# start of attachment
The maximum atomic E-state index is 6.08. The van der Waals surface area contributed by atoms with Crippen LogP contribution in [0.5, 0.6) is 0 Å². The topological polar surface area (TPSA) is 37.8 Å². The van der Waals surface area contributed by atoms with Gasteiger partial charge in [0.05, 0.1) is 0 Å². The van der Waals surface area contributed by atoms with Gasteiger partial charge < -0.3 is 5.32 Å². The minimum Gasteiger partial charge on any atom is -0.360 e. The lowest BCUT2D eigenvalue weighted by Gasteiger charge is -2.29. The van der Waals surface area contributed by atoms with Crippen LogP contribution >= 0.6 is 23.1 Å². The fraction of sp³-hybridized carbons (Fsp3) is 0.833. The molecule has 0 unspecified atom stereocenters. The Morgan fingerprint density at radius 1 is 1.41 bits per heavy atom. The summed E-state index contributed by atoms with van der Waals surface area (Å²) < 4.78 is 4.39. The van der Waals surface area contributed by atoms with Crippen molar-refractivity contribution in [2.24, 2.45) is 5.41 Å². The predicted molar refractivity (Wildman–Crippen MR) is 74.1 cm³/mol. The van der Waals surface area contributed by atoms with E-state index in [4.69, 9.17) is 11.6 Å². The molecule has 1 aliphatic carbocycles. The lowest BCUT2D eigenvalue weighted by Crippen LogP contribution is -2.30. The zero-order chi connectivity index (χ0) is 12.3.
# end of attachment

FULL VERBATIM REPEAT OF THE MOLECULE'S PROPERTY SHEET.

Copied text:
The maximum atomic E-state index is 6.08. The van der Waals surface area contributed by atoms with Crippen LogP contribution in [0.5, 0.6) is 0 Å². The topological polar surface area (TPSA) is 37.8 Å². The van der Waals surface area contributed by atoms with Gasteiger partial charge in [0.05, 0.1) is 0 Å². The van der Waals surface area contributed by atoms with Gasteiger partial charge < -0.3 is 5.32 Å². The minimum Gasteiger partial charge on any atom is -0.360 e. The lowest BCUT2D eigenvalue weighted by Gasteiger charge is -2.29. The van der Waals surface area contributed by atoms with Crippen LogP contribution >= 0.6 is 23.1 Å². The fraction of sp³-hybridized carbons (Fsp3) is 0.833. The molecule has 0 unspecified atom stereocenters. The Morgan fingerprint density at radius 1 is 1.41 bits per heavy atom. The summed E-state index contributed by atoms with van der Waals surface area (Å²) < 4.78 is 4.39. The van der Waals surface area contributed by atoms with Crippen molar-refractivity contribution in [2.24, 2.45) is 5.41 Å². The predicted molar refractivity (Wildman–Crippen MR) is 74.1 cm³/mol. The van der Waals surface area contributed by atoms with E-state index in [4.69, 9.17) is 11.6 Å². The molecule has 1 aliphatic carbocycles. The lowest BCUT2D eigenvalue weighted by Crippen LogP contribution is -2.30. The zero-order chi connectivity index (χ0) is 12.3.